How is COVID-19 Different?

 

Based upon research out of Asia, Australia and Europe, the picture is becoming clearer on COVID-19. First, while the virus spreads in a similar fashion to the flu, the virus tends to spread more easily than the flu. For example, for every three people who become infected with this coronavirus, seven to nine more people will become infected. This phenomenon is due in part to the virus’ long incubation period of approximately five days and long average infection time of nearly two weeks. It appears people with COVID-19 are contagious for the entire duration of the infection and even during times when they do not know they are ill. In contrast with the flu, for every three people who get the flu, four more will become infected until the virus eventually wanes as the winter ends. The duration and incubation period of the flu is much shorter. There is also a vaccine to help prevent the flu.
 

COVID-19 also appears to be more aggressive than the flu, resulting in higher rates of hospital admission and death. Some studies suggest the mortality rate of COVID-19 is 10-20 times higher than that of the flu. Perhaps the mortality rate is the number that is most concerning. Currently, there are no vaccines or antiviral medications for treatment for COVID-19; however, over-the-counter fever-reducing medications can be used for aches, pains and fevers associated with the flu or this virus.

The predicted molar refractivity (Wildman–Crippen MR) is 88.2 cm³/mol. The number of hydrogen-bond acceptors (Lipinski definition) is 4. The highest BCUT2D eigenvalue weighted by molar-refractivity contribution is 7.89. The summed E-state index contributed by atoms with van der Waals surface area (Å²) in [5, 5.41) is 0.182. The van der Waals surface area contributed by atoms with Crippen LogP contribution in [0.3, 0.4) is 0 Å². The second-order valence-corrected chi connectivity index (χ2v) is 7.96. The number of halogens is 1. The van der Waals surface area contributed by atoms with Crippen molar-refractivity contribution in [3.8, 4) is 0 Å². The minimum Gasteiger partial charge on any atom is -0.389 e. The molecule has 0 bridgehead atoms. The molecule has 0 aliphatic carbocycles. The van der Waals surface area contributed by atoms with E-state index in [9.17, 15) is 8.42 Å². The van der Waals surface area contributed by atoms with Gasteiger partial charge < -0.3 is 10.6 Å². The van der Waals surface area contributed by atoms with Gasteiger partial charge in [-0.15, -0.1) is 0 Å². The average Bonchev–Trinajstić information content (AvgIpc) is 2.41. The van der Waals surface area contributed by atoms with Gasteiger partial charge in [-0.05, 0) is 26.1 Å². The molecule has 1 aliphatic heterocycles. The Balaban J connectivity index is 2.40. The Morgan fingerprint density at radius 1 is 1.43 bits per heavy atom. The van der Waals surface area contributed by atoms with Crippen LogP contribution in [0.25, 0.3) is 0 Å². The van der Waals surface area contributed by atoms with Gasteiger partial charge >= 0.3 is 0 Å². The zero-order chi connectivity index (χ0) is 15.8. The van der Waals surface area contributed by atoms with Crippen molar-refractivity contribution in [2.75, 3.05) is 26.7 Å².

Recommendations and Considerations for the General Public

 
  1. Wash your hands frequently with warm water and copious soap for 20 seconds
  2. Avoid touching your face if you haven’t washed your hands
  3. Avoid sick individuals
  4. Only seek medical attention for life-threatening conditions in the emergency department
  5. Contact your primary care physician first if you have questions about viral exposure or desire to be tested
  6. Researchers are working to identify antiviral medications or vaccines
  7. Follow the guidance on www.CDC.gov for the latest updates.
 

As one of the nation’s leading medical groups, Envision Physician Services is committed to assisting our clinicians, healthcare partners and patients as they navigate the complexities and evolution of COVID-19. You can learn more about our organization’s response and ongoing work to address COVID-19 at www.envisionhealth.com/coronavirus.
 

Adam Brown, MD, MBA, FACEP
Dr. Adam Brown is the President of Emergency Medicine for Envision Physician Services and leads the National Coronavirus Task Force for Envision Healthcare. He is a board-certified, practicing emergency physician living in Washington, D.C.